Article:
Joubin Islands

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The Joubin Islands are a group of small islands lying 3 nautical miles (6 km) south-west of Cape Monaco, Anvers Island, at the south-western end of the Palmer Archipelago of Antarctica. The islands were discovered by the French Antarctic Expedition, 1903–05, under Jean-Baptiste Charcot, and named by him for Louis Joubin, the French naturalist.[1] They have been designated a Restricted Zone under ASMA 7Southwest Anvers Island and Palmer Basin — which includes the marine area extending 50 metres (55 yd) from the shorelines.[2]

Environment[edit]

The islands share a volcanic and granitic geological origin with Anvers Island. Their vegetation, which is typical of the region, consists of a variety of mosses, lichens and algae, as well as the flowering plants Antarctic Hairgrass and Antarctic Pearlwort.[2]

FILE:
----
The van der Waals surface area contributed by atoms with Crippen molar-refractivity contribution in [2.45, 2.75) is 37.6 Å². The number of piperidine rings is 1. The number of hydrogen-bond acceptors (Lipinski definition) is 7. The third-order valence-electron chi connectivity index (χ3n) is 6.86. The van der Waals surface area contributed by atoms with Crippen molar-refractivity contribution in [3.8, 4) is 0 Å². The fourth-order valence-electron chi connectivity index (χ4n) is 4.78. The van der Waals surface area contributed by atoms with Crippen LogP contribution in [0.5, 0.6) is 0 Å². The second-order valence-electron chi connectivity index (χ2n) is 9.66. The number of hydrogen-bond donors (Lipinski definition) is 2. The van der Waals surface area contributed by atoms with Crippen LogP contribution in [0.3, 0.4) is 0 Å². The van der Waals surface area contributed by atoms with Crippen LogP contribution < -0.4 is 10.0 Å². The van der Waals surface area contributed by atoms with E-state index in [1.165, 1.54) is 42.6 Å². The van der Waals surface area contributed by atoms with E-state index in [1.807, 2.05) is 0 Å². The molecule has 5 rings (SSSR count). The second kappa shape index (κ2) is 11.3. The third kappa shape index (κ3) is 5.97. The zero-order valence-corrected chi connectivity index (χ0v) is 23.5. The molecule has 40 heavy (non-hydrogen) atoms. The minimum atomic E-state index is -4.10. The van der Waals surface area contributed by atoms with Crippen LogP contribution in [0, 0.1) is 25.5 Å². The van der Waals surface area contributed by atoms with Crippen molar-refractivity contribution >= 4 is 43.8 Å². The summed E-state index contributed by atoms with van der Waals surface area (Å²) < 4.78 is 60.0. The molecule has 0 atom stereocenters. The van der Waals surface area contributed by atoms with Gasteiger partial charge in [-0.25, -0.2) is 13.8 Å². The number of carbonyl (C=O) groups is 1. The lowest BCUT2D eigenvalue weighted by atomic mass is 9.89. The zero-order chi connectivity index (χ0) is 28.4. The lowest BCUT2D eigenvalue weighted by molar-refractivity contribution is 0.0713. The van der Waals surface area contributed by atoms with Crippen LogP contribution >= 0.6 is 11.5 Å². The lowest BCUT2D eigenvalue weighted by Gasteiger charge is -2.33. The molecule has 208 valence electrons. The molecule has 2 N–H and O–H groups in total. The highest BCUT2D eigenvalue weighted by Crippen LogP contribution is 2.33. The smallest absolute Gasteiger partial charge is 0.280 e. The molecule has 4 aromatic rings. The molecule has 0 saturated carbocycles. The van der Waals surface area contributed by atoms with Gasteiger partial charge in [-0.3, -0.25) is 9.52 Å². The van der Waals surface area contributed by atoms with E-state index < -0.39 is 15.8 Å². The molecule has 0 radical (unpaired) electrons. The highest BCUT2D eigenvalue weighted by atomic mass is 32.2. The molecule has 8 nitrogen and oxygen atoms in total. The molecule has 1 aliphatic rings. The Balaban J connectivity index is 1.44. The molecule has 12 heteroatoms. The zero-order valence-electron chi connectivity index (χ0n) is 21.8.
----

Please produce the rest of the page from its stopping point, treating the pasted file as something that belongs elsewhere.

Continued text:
Important Bird Area[edit]

The islands have been identified as an Important Bird Area (IBA) by BirdLife International because they support a breeding colony of about 250 pairs of imperial shags. Other birds nesting on the islands include Adélie, gentoo and chinstrap penguins as well as southern giant petrels.[2]

See also[edit]

References[edit]

  1. ^ "Joubin Islands". Geographic Names Information System. United States Geological Survey. Retrieved 2013-04-08. 
  2. ^ a b c "Joubin Islands". BirdLife data zone: Important Bird Areas. BirdLife International. 2013. Retrieved 2013-01-09. 

 This article incorporates public domain material from the United States Geological Survey document "Joubin Islands" (content from the Geographic Names Information System).


Coordinates: 64°47′S 64°27′W / 64.783°S 64.450°W / -64.783; -64.450